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Vac Pump Traps

G’day; I have noticed a number of postings referring to vacuum
casting, which contain comments to the effect that water is
literally boiled out of the casting mould material. (Water boils
at room temperature if the external pressure is low enough, like
it’s not easy to make tea on Mount Everest; the water never gets
hot enough!) One thing I haven’t heard mentioned is what happens
to the water that boils off and then condenses back in the pump,
where it hangs around busily corroding the works until the pump
gets used again. At one time in the (distant) past I had a great
deal to do with high vacuum (very low pressure) systems, and we
invariably had a trap inserted at the input side of the pump.
This was a simple and often very cheap lab-made device. In my
case (but only for what we called a low vaccuum - only down to
5mm mercury pressure. it consisted of a heavy-walled pyrex flask
with a couple of glass tubes and a rubber bung bored to take the
tubes, one short at the output and one long at the input side.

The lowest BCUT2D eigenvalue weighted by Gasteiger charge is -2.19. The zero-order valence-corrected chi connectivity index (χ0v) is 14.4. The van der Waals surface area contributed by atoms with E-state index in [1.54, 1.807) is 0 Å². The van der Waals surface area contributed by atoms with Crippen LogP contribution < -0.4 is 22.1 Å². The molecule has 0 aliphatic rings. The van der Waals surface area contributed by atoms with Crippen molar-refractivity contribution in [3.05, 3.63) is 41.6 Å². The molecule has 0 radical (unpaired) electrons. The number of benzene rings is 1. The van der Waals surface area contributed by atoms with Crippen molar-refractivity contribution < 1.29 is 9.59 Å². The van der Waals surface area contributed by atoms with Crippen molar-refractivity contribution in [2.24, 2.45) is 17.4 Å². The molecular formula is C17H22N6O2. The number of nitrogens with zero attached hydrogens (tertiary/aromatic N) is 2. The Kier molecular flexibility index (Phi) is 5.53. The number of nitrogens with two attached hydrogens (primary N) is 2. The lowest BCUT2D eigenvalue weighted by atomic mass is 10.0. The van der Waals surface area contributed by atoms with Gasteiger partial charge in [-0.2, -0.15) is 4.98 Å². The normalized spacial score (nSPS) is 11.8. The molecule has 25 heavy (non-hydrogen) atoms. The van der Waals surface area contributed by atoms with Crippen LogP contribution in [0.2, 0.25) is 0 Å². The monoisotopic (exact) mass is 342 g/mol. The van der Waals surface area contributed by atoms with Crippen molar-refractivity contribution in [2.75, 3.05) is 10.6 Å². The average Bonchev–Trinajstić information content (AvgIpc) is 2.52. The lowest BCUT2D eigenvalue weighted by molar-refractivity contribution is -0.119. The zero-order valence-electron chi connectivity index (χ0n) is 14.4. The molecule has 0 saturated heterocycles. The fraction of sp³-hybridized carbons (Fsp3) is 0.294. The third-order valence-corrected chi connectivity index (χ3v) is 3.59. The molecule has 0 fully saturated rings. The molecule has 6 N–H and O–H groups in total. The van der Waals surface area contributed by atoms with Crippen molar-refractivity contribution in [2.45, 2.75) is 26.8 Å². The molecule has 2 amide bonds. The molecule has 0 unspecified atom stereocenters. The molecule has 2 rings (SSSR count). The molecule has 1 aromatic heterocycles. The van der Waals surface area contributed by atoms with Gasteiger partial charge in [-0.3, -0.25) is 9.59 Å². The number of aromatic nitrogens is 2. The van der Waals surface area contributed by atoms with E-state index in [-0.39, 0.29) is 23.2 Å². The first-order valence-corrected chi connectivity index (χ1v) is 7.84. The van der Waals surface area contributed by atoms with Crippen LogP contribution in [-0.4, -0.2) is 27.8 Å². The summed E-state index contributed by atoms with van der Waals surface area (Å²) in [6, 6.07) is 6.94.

Another way (when I couldn’t get such a flask) consisted of a
half pint milk bottle - which in Britain and NZ are of very thick
glass with a 1" dia mouth, holding same sort of fitting. These
vessels were immersed in an ice and salt mix, which condenses out
all the water before it reaches the pump. For REAL vacuum
systems - 10 to the minus 5 of a centimetre of mercury
(0.00001mm) and better we used a special bit of sealed glassware
especially designed for the job (I used to have to do the
glassblowing) and immersed in liquid nitrogen at a temperature of
minus 140C. However, if you don’t want to mess with the ice and
salt mix, then fill the jar/bottle with LUMPS of calcium chloride
or even quicklime (calcium oxide, CaO) or properly dried silica
gel to absorb the water. And get the silica gel with the blue
indicator - you can easily regenerate it in the microwave oven
when it goes pink. A lot of messing around, you reckon? Well,
your expensive pump will last longer. Especially if you empty and
dry the trap & contents before re-use. Cheers, –

   / /    John Burgess, 
  / /
 / //\    @John_Burgess2
/ / \ \

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